We encourage you to consult your decree or final possession orders; send desired summer possession period in writing before April 1
84th Texas Legislature Begins January 13, 2015 The Texas Legislature will convene on Tuesday, January 13 and run through June 1, 2015. The Law Office of Chris A. Spofford will watch the topics related to Texas Family Law and provide legislative updates and insight to our friends and clients about the 2015 Texas legislative session. As always, it is our commitment to be proactive in protecting our clients’ interests under Texas Family Law, which will continually evolve at the legislature and in the courts.
The Texas Legislature made changes in 2011 that impact many in the area of Texas Family Law. All of these Texas Family Law updates are now in effect: Termination of parental rights by a father after DNA testing New “fraud on the community” statute Protective orders enforced anywhere in Texas without transfer Guidelines for ordering possession for children under three years Spousal maintenance orders Voluntary termination of parental rights for men mistakenly adjudicated a child’s biological father. Senate Bill 785, codified into §161.005 of the Texas Family Code and effective as of September 1, 2011, now enables a man who has been adjudicated by the court to be the father of a child, or who willingly executed an affidavit of paternity believing he was the father, to terminate his parental rights after learning that he is not the biological father of a child. Note that a petition to terminate parentage under this [...]
In addition to the changes I discussed in my earlier blog entitled “Texas Family Law changes by the Texas Legislature in 2011,” significant revisions were made to the Spousal Maintenance (Alimony) statute by the Texas Legislature in 2011. In 1997, the Texas Legislature passed the first Spousal Maintenance (Alimony) statute under Texas Family Law. Until 2011, that statute remained basically unchanged. They made up for that in 2011. The primary changes cover: duration of the spousal maintenance order doubling the maximum spousal maintenance available a definition of gross income for purposes of determining the amount of spousal maintenance additional clarifications about suing for overpayment, ability to pay and justification for granting spousal maintenance Duration of a Maintenance Order The most significant change was to increase the maximum duration of a spousal maintenance order. In the old statute, maintenance could not be ordered for more than three years, regardless of the length of the [...]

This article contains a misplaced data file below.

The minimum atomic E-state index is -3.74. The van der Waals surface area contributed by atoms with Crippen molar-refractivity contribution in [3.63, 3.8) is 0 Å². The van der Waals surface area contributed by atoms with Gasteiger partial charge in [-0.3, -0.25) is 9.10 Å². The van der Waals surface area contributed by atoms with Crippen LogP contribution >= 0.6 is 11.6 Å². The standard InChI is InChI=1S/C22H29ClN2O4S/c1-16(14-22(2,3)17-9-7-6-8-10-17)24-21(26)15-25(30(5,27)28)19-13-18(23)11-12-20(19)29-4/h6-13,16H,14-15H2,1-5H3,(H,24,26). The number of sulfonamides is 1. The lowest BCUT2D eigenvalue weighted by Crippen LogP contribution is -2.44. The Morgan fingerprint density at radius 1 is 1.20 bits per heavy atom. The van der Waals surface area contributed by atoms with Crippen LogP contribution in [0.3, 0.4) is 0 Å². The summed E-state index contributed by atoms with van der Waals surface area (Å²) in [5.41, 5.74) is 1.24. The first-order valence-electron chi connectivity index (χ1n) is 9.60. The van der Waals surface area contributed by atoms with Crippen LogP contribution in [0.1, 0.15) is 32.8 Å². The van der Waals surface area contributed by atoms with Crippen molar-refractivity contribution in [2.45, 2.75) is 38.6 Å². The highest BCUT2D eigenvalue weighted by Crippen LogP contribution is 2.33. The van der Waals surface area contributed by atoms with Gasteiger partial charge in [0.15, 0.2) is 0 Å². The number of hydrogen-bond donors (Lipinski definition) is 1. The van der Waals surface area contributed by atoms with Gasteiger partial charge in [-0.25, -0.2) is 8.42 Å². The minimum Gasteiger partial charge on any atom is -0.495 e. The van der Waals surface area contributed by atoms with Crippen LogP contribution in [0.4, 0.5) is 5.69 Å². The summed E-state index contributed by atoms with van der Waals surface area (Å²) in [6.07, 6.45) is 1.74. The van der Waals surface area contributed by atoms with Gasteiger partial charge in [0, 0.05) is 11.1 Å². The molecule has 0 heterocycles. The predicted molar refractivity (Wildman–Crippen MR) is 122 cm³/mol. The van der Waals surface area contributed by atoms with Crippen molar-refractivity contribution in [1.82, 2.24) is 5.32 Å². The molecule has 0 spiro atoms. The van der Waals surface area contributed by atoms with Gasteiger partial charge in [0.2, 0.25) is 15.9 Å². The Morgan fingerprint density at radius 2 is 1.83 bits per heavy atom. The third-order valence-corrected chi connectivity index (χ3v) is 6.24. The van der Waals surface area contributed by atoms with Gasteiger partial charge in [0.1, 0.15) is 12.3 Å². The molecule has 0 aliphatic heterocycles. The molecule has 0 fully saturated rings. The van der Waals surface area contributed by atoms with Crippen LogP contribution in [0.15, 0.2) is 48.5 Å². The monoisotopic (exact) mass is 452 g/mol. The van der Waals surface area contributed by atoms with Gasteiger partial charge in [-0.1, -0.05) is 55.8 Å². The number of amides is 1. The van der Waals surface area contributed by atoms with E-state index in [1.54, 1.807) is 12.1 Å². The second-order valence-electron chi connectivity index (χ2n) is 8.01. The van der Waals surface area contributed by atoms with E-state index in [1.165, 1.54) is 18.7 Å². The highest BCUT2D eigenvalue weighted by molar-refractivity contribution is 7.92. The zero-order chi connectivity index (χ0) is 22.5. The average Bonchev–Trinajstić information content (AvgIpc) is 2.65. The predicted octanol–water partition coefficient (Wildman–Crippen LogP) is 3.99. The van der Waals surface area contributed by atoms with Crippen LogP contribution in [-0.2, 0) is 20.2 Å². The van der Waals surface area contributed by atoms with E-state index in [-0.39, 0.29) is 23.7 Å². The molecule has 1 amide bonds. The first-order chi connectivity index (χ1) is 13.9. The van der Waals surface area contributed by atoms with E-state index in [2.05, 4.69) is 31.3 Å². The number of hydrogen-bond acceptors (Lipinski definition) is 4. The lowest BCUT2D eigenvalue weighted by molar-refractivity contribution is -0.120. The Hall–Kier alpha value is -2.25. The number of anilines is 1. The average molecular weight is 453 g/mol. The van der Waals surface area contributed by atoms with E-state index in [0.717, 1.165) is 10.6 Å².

2011 was a busy session for the Texas Legislature, with legal changes that will affect many in the area of Texas Family Law. There are a few items of higher significance and this Blog will address these four areas: paternal rights, community property, protective orders, child custody.